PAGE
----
When it comes to the “manly” duty of bringing home the proverbial bacon and providing for my family financially, I’m hardly a paragon of success. And right now, with Christmas approaching, I find myself wishing my salary allowed me to buy all the gifts I’d love to give to the special people in my life.

But I’m a journalist. And in case you didn’t realize it, newspaper reporters aren’t paid diddly shit. But what we lack in compensation we make up for in being overworked, unappreciated stress cases who are widely reviled by just about everyone and often times even blamed for many of society’s woes.

A recent CNN article even put journalists in their #4 spot on a list of jobs that are low paying and highly stressful. And unless you’ve been living under a rock these past few years, you know newspapers have been suffering from poor circulation numbers and plummeting revenues, meaning it’s very possible the newspaper as we’ve always known it could be headed for a total modification at best, and extinction at worst.

When all of this is taken into account, it begs the question: why am I still a journalist?

I left a sales job in 2006 to come back to the newspaper business. I don’t want to get into salaries, but I had to take a substantial pay cut to do it. Although my earning potential was MUCH higher where I was, I wasn’t happy. I wasn’t happy because I wasn’t writing. But why is that, you ask? Why is my happiness mysteriously tied to a job that stresses me out, keeps me on call 24/7 and pretty much guarantees that I’ll never be paid a handsome sum of money?

Call me naive if you want, but the answer is because of the truth. Specifically the search for it and exposing it.

I take my job very seriously. Between the print version and online, each story I write is easily viewed by 100,000 people. That means unlike other jobs where you can slack off and screw up without major consequences, readers rely on journalists to be accurate, fair and balanced on a daily basis. My name is attached to each story I write, and that means my credibility is at stake every single day. Readers trust me to present them with an accurate depiction of what happened, and it is my job to hold people accountable and find the truth at all costs.

As you might imagine, when you do that much digging you inevitably end up pissing people off and stepping on some toes. And that can get pretty heated at times, believe me. You get screamed at, threatened with lawsuits and sometimes just threatened.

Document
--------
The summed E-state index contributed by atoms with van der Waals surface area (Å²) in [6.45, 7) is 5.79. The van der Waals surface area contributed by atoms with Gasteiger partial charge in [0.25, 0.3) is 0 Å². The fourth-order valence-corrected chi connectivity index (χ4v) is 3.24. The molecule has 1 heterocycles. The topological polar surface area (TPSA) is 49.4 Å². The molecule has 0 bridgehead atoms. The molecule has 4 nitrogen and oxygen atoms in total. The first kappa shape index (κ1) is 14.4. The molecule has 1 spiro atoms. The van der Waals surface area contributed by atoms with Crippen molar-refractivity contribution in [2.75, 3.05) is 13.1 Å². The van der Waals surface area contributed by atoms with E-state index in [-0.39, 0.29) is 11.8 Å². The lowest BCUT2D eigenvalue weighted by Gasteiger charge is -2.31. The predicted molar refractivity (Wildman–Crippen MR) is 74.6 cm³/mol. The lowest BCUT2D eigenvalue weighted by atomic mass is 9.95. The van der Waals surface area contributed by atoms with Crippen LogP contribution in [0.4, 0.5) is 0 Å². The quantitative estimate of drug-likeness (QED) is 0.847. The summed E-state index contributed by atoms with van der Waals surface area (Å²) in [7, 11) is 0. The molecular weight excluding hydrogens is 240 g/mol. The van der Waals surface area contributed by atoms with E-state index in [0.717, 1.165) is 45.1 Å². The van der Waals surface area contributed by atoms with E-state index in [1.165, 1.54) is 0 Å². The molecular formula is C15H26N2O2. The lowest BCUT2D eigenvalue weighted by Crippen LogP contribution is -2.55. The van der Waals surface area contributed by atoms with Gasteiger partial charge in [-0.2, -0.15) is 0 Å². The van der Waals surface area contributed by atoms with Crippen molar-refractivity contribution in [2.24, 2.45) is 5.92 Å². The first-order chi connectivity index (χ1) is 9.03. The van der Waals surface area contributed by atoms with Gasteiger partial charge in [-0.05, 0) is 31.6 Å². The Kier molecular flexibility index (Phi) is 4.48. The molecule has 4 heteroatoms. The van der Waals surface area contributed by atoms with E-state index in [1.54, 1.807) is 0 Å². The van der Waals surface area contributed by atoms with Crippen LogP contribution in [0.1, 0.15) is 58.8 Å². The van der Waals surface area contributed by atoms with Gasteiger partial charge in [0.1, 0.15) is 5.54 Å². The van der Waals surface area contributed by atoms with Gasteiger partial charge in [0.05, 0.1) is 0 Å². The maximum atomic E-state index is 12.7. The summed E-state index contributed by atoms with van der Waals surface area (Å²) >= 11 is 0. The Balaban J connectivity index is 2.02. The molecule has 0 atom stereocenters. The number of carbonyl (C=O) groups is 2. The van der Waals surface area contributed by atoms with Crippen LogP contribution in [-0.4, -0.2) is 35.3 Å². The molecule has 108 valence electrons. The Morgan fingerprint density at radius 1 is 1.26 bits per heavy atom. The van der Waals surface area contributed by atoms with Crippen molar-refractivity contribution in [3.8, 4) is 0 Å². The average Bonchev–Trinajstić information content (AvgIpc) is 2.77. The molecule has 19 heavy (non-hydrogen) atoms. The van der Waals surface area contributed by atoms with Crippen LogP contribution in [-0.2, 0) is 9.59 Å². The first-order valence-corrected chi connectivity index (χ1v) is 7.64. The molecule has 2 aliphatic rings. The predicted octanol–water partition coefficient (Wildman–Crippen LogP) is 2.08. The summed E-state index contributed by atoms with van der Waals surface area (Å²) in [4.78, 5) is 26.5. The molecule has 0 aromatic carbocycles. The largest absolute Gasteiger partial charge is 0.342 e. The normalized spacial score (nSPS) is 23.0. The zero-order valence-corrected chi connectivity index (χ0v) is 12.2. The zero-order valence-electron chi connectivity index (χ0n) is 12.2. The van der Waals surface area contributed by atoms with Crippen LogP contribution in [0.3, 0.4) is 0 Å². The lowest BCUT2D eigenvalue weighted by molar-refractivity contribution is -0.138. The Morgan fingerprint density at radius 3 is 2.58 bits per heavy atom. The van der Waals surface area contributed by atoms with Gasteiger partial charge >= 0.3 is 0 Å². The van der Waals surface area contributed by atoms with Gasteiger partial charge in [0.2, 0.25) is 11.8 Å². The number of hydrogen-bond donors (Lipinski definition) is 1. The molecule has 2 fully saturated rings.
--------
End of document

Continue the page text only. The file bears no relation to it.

But despite all that, this is a job I take to heart and hold sacred. It’s why I fight so hard when someone isn’t giving me answers to which the public is entitled. It’s why I run down leads and tips, investigate, ask questions, make public records requests and keep an eye on what’s happening. Reporters are watchdogs and gatekeepers. We hold people accountable and make them explain themselves. And without people taking up that role, you don’t even want to know how much would be swept under the rug.

As a father, I know there will come a day when Will asks why we don’t live in a house as big as some of his friends. He’ll ask me why we don’t drive fancy cars. He’ll want to know why he can’t have some of the nicer things that the dads of his friends are able to buy him. And when I explain why, he’ll probably ask me why I don’t just get another job that pays more.

I’ll tell him there is nobility is being someone dedicated to truth. I’ll tell him doing something you love (even if it’s a love-hate relationship at times) is worth the trade off of making barely enough to get by. And I’ll tell him that being entrusted with the task of delivering the truth to the people is a damned important thing.

I think he’ll understand that.

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13 thoughts on “Truth

  1. Hey, if you love your job, that’s huge. I can’t say I love my job, except the freedom and the money. Too bad you’re not a sports writer. Why aren’t you a sports writer?